Rebels in Ivory Coast have captured the key western town of Daloa as West African efforts to mediate a peace settlement between the rebels and the Ivorian government are renewed. But Angolan troops and tanks have reportedly arrived in the main coastal city of Abidjan to support government forces.
Residents in Daloa, about 400-kilometers northwest of Abidjan, tell VOA that they saw government forces fleeing the city after overnight clashes with rebel forces.
They say some paramilitary police and other security forces loyal to the government ripped off their uniforms as they fled so that they could not be identified. Once heavily-guarded government check-points in and around Daloa are said to be deserted.
Eyewitness Tahe Diaby said the rebels are driving around the city in groups, looking for loyalist soldiers and police who may be hiding. Ms. Diaby says the rebels caught two government security forces men trying to leave town. They put the prisoners in a car and were driving around the city, showing them off to the people.
The rebel Patriotic Movement of Ivory Coast, composed of several hundred disgruntled former army soldiers, launched a coup attempt on September 19. They are demanding new presidential elections and the reinstatement of all soldiers excluded from the current government.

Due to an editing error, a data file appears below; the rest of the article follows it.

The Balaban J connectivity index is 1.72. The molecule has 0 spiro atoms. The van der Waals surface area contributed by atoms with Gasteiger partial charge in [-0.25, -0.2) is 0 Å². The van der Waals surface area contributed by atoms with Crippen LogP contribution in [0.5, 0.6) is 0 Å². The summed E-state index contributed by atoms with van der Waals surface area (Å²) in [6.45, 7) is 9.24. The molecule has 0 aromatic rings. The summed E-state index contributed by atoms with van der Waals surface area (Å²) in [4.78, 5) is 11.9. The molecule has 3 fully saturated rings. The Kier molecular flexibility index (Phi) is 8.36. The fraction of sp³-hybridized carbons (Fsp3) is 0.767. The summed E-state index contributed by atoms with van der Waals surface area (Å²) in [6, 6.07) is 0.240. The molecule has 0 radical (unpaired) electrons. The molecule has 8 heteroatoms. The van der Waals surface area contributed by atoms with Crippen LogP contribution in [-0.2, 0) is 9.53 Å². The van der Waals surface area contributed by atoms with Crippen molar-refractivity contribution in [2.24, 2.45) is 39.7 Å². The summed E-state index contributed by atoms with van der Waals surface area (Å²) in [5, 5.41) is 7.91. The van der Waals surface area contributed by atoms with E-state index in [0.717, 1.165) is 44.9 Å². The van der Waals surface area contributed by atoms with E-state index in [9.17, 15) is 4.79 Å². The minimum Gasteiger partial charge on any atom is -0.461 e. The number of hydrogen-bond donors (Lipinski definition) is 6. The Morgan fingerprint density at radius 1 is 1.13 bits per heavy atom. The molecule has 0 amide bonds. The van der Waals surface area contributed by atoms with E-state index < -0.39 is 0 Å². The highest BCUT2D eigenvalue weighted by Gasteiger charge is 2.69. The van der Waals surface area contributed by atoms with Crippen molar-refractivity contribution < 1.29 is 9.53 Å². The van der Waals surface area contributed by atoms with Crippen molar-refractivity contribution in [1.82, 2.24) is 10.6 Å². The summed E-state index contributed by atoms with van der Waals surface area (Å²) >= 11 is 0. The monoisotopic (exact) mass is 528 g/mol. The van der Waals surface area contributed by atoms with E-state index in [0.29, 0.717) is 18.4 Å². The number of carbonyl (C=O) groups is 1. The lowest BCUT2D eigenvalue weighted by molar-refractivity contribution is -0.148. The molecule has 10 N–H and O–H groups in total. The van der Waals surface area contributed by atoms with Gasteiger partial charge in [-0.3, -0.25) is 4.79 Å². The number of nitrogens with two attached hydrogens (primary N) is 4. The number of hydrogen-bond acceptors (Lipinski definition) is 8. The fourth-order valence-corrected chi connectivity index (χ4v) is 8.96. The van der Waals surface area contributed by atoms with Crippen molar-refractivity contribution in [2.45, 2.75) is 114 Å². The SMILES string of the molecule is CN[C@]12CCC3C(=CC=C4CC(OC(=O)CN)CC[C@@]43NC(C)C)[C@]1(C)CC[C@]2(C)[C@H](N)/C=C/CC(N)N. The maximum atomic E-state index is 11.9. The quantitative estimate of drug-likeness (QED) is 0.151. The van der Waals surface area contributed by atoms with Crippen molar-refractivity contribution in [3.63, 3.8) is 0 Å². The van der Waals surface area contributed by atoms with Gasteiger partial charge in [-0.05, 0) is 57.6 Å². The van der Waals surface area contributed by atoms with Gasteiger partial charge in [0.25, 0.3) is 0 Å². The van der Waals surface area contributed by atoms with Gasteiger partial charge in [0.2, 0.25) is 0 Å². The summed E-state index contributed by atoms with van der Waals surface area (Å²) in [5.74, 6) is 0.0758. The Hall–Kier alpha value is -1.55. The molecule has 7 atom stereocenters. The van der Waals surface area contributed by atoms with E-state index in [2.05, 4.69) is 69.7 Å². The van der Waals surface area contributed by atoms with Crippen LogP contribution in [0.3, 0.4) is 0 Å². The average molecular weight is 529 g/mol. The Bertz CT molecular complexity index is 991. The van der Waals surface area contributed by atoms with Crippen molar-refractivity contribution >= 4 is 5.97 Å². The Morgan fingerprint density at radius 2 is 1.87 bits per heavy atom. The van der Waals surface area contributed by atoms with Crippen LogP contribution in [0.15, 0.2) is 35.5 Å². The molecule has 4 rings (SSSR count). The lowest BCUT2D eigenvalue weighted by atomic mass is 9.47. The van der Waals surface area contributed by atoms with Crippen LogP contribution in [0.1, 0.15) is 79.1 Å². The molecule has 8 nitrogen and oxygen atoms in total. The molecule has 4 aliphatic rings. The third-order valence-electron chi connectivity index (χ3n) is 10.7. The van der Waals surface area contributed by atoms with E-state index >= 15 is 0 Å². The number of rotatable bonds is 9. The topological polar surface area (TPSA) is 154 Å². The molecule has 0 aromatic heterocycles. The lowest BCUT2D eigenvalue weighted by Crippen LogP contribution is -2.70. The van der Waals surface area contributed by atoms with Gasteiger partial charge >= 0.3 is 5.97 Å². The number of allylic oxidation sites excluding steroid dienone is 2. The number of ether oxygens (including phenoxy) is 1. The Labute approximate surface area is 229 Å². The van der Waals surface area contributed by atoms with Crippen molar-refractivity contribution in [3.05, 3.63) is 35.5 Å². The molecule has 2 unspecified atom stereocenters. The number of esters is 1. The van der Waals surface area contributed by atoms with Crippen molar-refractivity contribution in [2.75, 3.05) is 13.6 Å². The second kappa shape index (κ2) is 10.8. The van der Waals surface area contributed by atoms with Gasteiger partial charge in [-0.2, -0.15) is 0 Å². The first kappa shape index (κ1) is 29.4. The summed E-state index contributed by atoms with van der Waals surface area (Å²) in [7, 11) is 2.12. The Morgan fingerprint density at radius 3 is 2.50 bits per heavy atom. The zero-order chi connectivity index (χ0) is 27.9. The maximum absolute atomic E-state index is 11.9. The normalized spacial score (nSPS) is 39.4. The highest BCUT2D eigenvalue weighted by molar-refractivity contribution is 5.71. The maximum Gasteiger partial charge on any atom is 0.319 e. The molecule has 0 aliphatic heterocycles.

The rebels control more than half the country, including most of the cocoa fields. Ivory Coast produces 40-percent of the world's cocoa and the rebellion sent the cocoa price to a 17-year high.
Several West African nations have tried to mediate a cease-fire since the crisis began.
A week-ago, they got the rebels to agree to a truce, but Ivorian President Laurent Gbagbo backed out at the last minute, saying the rebels had to first lay down their weapons.
The latest attempt to avert an all-out civil war began Saturday with Senegal's foreign minister holding talks with rebel commanders in the central rebel stronghold of Bouake.
Even as the talks go on, the conflict is threatening to spread to other African countries. Ivorian military officials said troops, along with two T-55 Soviet-era tanks, from Angola have arrived in Abidjan to support government forces.
Analysts say their arrival could signal the beginning of a direct commitment of Angola in the Ivorian crisis.
In a surprise move Saturday, President Gbagbo fired his defense minister, leaving the post vacant. Some political observers say they fear the Ivorian leader is trying to take direct control of the army in a bid to wipe out the rebels once and for all. Others say he is trying to find a solution to the crisis by removing the hardline defense minister, as demanded by the rebels.
The United States said the once-prosperous and peaceful country is now in danger of what it calls a "meltdown", while the United Nations is warning of a large-scale humanitarian crisis spreading beyond Ivory Coast's borders.